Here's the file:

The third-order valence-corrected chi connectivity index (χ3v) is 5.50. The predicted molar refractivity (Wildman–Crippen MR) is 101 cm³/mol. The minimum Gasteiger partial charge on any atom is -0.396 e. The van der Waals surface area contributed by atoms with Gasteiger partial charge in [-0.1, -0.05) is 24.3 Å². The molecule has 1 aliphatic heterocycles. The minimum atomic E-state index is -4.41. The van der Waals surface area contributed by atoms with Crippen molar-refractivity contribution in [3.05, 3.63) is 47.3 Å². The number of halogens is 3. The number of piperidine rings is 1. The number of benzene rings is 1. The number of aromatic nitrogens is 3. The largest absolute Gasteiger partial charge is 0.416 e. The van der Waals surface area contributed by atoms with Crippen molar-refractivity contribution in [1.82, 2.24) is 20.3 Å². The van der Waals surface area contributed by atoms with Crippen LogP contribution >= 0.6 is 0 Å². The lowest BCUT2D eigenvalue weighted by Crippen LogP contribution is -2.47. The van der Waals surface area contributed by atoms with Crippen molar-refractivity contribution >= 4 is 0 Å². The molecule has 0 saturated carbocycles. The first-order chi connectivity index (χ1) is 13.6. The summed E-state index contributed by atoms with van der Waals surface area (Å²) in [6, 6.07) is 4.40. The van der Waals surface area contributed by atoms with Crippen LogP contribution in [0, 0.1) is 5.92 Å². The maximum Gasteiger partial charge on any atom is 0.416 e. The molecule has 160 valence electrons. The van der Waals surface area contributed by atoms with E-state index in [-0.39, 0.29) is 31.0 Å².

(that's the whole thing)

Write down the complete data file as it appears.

The third-order valence-corrected chi connectivity index (χ3v) is 5.50. The predicted molar refractivity (Wildman–Crippen MR) is 101 cm³/mol. The minimum Gasteiger partial charge on any atom is -0.396 e. The van der Waals surface area contributed by atoms with Gasteiger partial charge in [-0.1, -0.05) is 24.3 Å². The molecule has 1 aliphatic heterocycles. The minimum atomic E-state index is -4.41. The van der Waals surface area contributed by atoms with Crippen molar-refractivity contribution in [3.05, 3.63) is 47.3 Å². The number of halogens is 3. The number of piperidine rings is 1. The number of benzene rings is 1. The number of aromatic nitrogens is 3. The largest absolute Gasteiger partial charge is 0.416 e. The van der Waals surface area contributed by atoms with Crippen molar-refractivity contribution in [1.82, 2.24) is 20.3 Å². The van der Waals surface area contributed by atoms with Crippen LogP contribution >= 0.6 is 0 Å². The lowest BCUT2D eigenvalue weighted by Crippen LogP contribution is -2.47. The van der Waals surface area contributed by atoms with Crippen molar-refractivity contribution >= 4 is 0 Å². The molecule has 0 saturated carbocycles. The first-order chi connectivity index (χ1) is 13.6. The summed E-state index contributed by atoms with van der Waals surface area (Å²) in [6, 6.07) is 4.40. The van der Waals surface area contributed by atoms with Crippen LogP contribution in [0, 0.1) is 5.92 Å². The maximum Gasteiger partial charge on any atom is 0.416 e. The molecule has 160 valence electrons. The van der Waals surface area contributed by atoms with E-state index in [-0.39, 0.29) is 31.0 Å².